Q: What is Supplier Development?

A: Supplier Development is about generating a new capability or competency in suppliers that can manifest itself in a new product for sale, a new streamlined process or the implementation of a new standard.

Q: What is Supply Chain Excellence?

A. Supply Chain Excellence consists of the methodical integration of Core Development Factors and Operational Variables into an organized system of strategic actions that define how Suppliers engage in Supply Chains:

Core Development Factors:

  • Defining the appropriate Strategy and goals
  • Utilizing effective Design techniques to organize businesses, geographical, functions, processes, etc.
  • Managing performance measures
  • Analyzing performance gaps for field improvement
  • Implementing Improvement
  • Monitoring performance

Operating Variables include:

  • Trading Partners – Customers and Suppliers in the Supply Chain
  • Organization – as defined in the organizational chart and job functions
  • Processes – leading practices and inbound and outbound physical network
  • Technology – most often fixed assets and supply chain information systems
  • Performers – individual contributors to supply chain strategy execution

(Source: Supply Chain Excellence – Adapted from “A Handbook for Dramatic Improvement Using the SCOR Model”, Peter Bolstorff and Robert Rosenbaum, and “Improving Performance- How to Manage the White Space on the Organization Chart”, Geary A. Rummler and Alan P. Brache)

Q: How Does Supplier Development Lead to Business Development?

A. DMSCA is a proponent of the Prosci ADKAR change management model in combination with a pull system marketing approach.

The ADKAR change management model emphasizes:

  • Making suppliers aware of the need for sustainable performance improvement despite current levels of maturity
  • Interacting with supplier leaders to assess their desire to change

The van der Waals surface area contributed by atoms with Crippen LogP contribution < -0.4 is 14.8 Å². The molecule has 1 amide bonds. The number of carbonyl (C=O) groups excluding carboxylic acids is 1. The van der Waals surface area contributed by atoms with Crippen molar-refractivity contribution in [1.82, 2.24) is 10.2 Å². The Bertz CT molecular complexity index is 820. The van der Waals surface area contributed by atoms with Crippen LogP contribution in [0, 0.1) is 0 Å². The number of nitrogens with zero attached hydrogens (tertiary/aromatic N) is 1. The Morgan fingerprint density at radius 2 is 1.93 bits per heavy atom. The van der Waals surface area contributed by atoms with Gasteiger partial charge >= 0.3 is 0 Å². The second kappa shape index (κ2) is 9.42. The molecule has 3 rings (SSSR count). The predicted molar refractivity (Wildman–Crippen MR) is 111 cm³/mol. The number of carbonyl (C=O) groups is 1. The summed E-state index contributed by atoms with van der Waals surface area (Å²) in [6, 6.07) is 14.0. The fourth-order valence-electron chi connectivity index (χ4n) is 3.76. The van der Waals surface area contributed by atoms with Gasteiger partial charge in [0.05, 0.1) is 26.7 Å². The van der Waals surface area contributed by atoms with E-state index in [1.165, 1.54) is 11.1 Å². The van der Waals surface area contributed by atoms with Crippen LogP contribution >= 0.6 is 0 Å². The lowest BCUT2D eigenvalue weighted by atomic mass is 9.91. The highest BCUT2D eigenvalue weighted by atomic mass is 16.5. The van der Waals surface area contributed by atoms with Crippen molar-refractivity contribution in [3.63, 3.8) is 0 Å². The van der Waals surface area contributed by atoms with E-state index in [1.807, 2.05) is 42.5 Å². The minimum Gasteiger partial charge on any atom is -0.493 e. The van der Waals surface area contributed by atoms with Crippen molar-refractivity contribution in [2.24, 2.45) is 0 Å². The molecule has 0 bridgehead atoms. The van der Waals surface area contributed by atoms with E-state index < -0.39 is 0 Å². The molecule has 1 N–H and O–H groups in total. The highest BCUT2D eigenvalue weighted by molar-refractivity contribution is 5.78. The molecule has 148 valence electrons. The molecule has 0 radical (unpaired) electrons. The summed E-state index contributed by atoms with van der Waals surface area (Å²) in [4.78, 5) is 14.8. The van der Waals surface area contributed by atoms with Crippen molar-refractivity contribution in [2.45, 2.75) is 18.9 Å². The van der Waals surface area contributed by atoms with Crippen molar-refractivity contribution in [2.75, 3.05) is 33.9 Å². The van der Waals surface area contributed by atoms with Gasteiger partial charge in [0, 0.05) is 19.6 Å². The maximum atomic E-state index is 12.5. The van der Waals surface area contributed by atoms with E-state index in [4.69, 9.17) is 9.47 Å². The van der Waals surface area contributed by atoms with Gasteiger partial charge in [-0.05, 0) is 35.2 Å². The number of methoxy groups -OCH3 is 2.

• Providing the knowledge needed to improve performance
  • Assessing the ability of a supplier to apply learned practices for performance differentiation
  • Reinforcing need for supplier engagement by corporate recognition, valuing, and leveraging performance metrics generated by suppliers for procurement consideration.

The result is a pull system marketing approach where customers seek suppliers like those in the CMP.

Q: How long is Supplier engagement in the CMP?

A. The CMP fosters suppliers’ continuous improvement. The need for continuous improvement does not end.

Q. What is the financial value of Supplier engagement in the CMP?

A. The enterprise level CMP training funded by suppliers is $5,500 in year 1 and $3,750 in year 2 and is provided to each participating supplier team member through an APICS SCOR-P and P.E. certified instructor. Were the same training provided directly by APICS Supply Chain Council to a company, its cost would be $4,000 to $5,000 per person versus the CMP costs per enterprise.

Due to DMSCA’s grandfathered relationship with the APICS Supply Chain Council, DMSCA is the only organization in the U.S. that can provide Supply Chain Operations Reference (SCOR) training to small and mid-sized manufacturing suppliers at the enterprise level.

Q. Why does the CMP system lead with leveraging the SCOR model for Suppliers?

A. A simple answer is that while the CMP also embraces cross-enterprise operational maturity, familiarizing suppliers with SCOR helps to provide them with understanding of how supply chains are managed and focuses them on how to be performance-driven and performance managed in a “one-size does not fit all” competitive environment.